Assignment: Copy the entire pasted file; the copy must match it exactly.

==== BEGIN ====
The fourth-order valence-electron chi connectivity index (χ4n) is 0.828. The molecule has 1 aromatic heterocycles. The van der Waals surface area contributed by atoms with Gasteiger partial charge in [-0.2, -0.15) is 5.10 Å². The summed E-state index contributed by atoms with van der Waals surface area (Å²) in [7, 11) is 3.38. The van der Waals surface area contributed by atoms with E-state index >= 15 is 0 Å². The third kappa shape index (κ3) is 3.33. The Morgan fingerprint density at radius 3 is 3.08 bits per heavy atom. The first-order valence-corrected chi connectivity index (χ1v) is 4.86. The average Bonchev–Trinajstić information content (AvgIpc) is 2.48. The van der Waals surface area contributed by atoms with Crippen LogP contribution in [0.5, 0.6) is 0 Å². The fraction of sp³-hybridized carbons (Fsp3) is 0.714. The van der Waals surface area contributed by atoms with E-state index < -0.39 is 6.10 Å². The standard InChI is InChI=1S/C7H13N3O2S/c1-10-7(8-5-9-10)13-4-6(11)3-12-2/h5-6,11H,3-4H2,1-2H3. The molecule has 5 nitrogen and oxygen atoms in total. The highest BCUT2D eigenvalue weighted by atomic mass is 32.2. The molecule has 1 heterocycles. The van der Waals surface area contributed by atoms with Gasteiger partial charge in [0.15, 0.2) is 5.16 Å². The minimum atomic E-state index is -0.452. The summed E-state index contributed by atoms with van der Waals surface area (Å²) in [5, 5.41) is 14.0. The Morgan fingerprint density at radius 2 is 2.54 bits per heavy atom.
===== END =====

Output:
The fourth-order valence-electron chi connectivity index (χ4n) is 0.828. The molecule has 1 aromatic heterocycles. The van der Waals surface area contributed by atoms with Gasteiger partial charge in [-0.2, -0.15) is 5.10 Å². The summed E-state index contributed by atoms with van der Waals surface area (Å²) in [7, 11) is 3.38. The van der Waals surface area contributed by atoms with E-state index >= 15 is 0 Å². The third kappa shape index (κ3) is 3.33. The Morgan fingerprint density at radius 3 is 3.08 bits per heavy atom. The first-order valence-corrected chi connectivity index (χ1v) is 4.86. The average Bonchev–Trinajstić information content (AvgIpc) is 2.48. The van der Waals surface area contributed by atoms with Crippen LogP contribution in [0.5, 0.6) is 0 Å². The fraction of sp³-hybridized carbons (Fsp3) is 0.714. The van der Waals surface area contributed by atoms with E-state index < -0.39 is 6.10 Å². The standard InChI is InChI=1S/C7H13N3O2S/c1-10-7(8-5-9-10)13-4-6(11)3-12-2/h5-6,11H,3-4H2,1-2H3. The molecule has 5 nitrogen and oxygen atoms in total. The highest BCUT2D eigenvalue weighted by atomic mass is 32.2. The molecule has 1 heterocycles. The van der Waals surface area contributed by atoms with Gasteiger partial charge in [0.15, 0.2) is 5.16 Å². The minimum atomic E-state index is -0.452. The summed E-state index contributed by atoms with van der Waals surface area (Å²) in [5, 5.41) is 14.0. The Morgan fingerprint density at radius 2 is 2.54 bits per heavy atom.